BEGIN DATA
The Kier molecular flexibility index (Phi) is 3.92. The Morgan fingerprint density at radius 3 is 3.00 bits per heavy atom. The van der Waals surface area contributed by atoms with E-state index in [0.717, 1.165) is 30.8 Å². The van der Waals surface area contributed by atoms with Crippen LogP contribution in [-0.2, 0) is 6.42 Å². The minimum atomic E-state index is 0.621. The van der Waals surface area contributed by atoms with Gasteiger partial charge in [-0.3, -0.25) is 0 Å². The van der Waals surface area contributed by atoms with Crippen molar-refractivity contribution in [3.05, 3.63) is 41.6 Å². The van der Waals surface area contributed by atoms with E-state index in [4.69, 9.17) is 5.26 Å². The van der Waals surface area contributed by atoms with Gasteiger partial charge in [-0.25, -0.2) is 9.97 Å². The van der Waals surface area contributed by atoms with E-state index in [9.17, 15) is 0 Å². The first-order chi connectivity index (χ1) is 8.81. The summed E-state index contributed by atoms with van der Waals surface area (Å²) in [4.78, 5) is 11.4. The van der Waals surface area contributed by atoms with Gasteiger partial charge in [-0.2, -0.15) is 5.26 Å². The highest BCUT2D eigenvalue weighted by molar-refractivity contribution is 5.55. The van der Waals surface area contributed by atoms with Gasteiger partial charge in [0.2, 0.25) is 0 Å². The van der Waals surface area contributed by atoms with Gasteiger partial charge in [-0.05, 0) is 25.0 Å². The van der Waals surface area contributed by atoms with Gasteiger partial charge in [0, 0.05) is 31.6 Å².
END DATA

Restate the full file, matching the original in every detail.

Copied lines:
The Kier molecular flexibility index (Phi) is 3.92. The Morgan fingerprint density at radius 3 is 3.00 bits per heavy atom. The van der Waals surface area contributed by atoms with E-state index in [0.717, 1.165) is 30.8 Å². The van der Waals surface area contributed by atoms with Crippen LogP contribution in [-0.2, 0) is 6.42 Å². The minimum atomic E-state index is 0.621. The van der Waals surface area contributed by atoms with Gasteiger partial charge in [-0.3, -0.25) is 0 Å². The van der Waals surface area contributed by atoms with Crippen molar-refractivity contribution in [3.05, 3.63) is 41.6 Å². The van der Waals surface area contributed by atoms with E-state index in [4.69, 9.17) is 5.26 Å². The van der Waals surface area contributed by atoms with Gasteiger partial charge in [-0.25, -0.2) is 9.97 Å². The van der Waals surface area contributed by atoms with E-state index in [9.17, 15) is 0 Å². The first-order chi connectivity index (χ1) is 8.81. The summed E-state index contributed by atoms with van der Waals surface area (Å²) in [4.78, 5) is 11.4. The van der Waals surface area contributed by atoms with Gasteiger partial charge in [-0.2, -0.15) is 5.26 Å². The highest BCUT2D eigenvalue weighted by molar-refractivity contribution is 5.55. The van der Waals surface area contributed by atoms with Gasteiger partial charge in [0.2, 0.25) is 0 Å². The van der Waals surface area contributed by atoms with Gasteiger partial charge in [-0.05, 0) is 25.0 Å². The van der Waals surface area contributed by atoms with Gasteiger partial charge in [0, 0.05) is 31.6 Å².